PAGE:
Landmark change for treatment of breast cancer
A dramatic breakthrough in breast cancer research will lead to a revolution in the way the disease will be diagnosed and treated in years to come, cancer specialists have said.
Researchers have discovered that breast cancer patients can be subdivided into 10 groups, each with a unique genetic fingerprint that will determine the type of drugs and treatment that could lead to a cure.
Instead of looking at breast cancer as a single disease with a limited number of treatments, the scientists believe that it is now more accurate to view it as a range of illnesses with a wide variety of potential therapies that can be tailored to individual patients.
Researchers examined the genetic make-up of 2,000 tumours in what was the largest such study of breast cancer tissue in the world, the culmination of decades of work. They found that instead of one disease, breast cancer can be seen as an ‘umbrella’ term for a variety of diseases.
The research was carried out by Cancer Research UK scientists and its results are published in science journal Nature.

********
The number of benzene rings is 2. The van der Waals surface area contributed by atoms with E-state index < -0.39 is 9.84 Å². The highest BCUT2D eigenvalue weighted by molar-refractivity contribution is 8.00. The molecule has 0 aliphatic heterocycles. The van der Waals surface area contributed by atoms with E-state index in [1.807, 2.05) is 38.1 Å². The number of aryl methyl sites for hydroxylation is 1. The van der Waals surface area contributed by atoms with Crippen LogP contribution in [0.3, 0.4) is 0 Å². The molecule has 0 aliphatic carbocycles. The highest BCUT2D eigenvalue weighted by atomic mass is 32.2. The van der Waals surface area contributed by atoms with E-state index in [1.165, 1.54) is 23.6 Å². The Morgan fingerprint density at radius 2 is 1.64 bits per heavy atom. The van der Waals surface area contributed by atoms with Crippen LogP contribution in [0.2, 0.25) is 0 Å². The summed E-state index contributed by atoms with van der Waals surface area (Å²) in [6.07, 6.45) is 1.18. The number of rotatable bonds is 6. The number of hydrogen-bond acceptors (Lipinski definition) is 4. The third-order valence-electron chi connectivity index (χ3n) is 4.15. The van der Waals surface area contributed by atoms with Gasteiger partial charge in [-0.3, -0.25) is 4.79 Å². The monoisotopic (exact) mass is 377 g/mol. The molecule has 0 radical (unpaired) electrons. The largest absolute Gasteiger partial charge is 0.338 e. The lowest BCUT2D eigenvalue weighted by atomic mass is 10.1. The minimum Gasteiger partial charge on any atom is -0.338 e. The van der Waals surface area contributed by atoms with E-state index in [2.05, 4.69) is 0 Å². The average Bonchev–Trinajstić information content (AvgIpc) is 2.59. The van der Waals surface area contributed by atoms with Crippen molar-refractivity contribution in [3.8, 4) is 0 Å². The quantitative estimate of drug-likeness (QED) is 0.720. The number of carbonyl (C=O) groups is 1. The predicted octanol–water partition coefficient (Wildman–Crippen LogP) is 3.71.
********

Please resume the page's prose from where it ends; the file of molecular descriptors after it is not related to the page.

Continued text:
Dr Harpal Kumar, chief executive of Cancer Research UK, said: “This is a landmark study that really changes the way we think about breast cancer — no longer as one disease but actually as 10 quite distinct diseases, dependent on which genes are really switched on and which ones aren't for an individual woman.
“It's the culmination of decades of research but really with some quite remarkable results from this study. What this research will help us to do is make a much more accurate, much more precise, diagnosis for every patient with breast cancer in the future.
“That will enable us to make sure that we really target the right treatment to the right woman based on those who are going to benefit, or if they're not going to benefit, not exposing them to the side-effects associated with those treatments.”
Up until now, breast cancer had been classified into four subgroups, depending on whether sufferers are oestrogen receptor positive or negative.
Professor Carlos Caldas, senior group leader at Cancer Research UK's Cambridge Research Institute, said: “It's not going to change the outcome for patients treated in the NHS tomorrow. But it will change the way we do clinical trials with new avenues to develop targeted treatments.”